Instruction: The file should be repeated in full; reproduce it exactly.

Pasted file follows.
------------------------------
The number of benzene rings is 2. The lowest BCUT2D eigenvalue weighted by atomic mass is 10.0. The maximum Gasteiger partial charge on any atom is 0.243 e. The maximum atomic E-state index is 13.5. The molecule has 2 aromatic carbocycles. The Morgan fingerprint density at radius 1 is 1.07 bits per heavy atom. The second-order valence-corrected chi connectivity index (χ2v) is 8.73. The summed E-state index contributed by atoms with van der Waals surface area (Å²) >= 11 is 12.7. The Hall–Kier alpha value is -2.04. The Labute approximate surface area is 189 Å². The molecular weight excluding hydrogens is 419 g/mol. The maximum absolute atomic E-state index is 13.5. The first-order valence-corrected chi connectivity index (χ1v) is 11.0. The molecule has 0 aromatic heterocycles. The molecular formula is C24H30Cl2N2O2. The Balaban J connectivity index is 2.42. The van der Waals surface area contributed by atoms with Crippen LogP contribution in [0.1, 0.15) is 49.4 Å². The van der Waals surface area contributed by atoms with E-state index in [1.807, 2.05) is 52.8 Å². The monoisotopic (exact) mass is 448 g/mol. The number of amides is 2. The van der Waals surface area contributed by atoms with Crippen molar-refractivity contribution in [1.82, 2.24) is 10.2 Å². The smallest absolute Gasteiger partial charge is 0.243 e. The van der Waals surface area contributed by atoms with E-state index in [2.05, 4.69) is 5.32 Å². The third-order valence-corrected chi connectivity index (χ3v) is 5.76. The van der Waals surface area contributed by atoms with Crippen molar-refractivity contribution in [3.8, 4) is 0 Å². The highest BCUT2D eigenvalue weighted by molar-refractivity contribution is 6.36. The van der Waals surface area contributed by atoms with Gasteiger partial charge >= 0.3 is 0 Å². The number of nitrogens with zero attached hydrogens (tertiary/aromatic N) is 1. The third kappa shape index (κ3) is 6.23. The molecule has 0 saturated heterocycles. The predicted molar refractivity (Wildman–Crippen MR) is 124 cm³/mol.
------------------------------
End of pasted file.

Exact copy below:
The number of benzene rings is 2. The lowest BCUT2D eigenvalue weighted by atomic mass is 10.0. The maximum Gasteiger partial charge on any atom is 0.243 e. The maximum atomic E-state index is 13.5. The molecule has 2 aromatic carbocycles. The Morgan fingerprint density at radius 1 is 1.07 bits per heavy atom. The second-order valence-corrected chi connectivity index (χ2v) is 8.73. The summed E-state index contributed by atoms with van der Waals surface area (Å²) >= 11 is 12.7. The Hall–Kier alpha value is -2.04. The Labute approximate surface area is 189 Å². The molecular weight excluding hydrogens is 419 g/mol. The maximum absolute atomic E-state index is 13.5. The first-order valence-corrected chi connectivity index (χ1v) is 11.0. The molecule has 0 aromatic heterocycles. The molecular formula is C24H30Cl2N2O2. The Balaban J connectivity index is 2.42. The van der Waals surface area contributed by atoms with Crippen LogP contribution in [0.1, 0.15) is 49.4 Å². The van der Waals surface area contributed by atoms with E-state index in [1.807, 2.05) is 52.8 Å². The monoisotopic (exact) mass is 448 g/mol. The number of amides is 2. The van der Waals surface area contributed by atoms with Crippen molar-refractivity contribution in [1.82, 2.24) is 10.2 Å². The smallest absolute Gasteiger partial charge is 0.243 e. The van der Waals surface area contributed by atoms with E-state index in [2.05, 4.69) is 5.32 Å². The third-order valence-corrected chi connectivity index (χ3v) is 5.76. The van der Waals surface area contributed by atoms with Crippen molar-refractivity contribution in [3.8, 4) is 0 Å². The highest BCUT2D eigenvalue weighted by molar-refractivity contribution is 6.36. The van der Waals surface area contributed by atoms with Gasteiger partial charge >= 0.3 is 0 Å². The number of nitrogens with zero attached hydrogens (tertiary/aromatic N) is 1. The third kappa shape index (κ3) is 6.23. The molecule has 0 saturated heterocycles. The predicted molar refractivity (Wildman–Crippen MR) is 124 cm³/mol.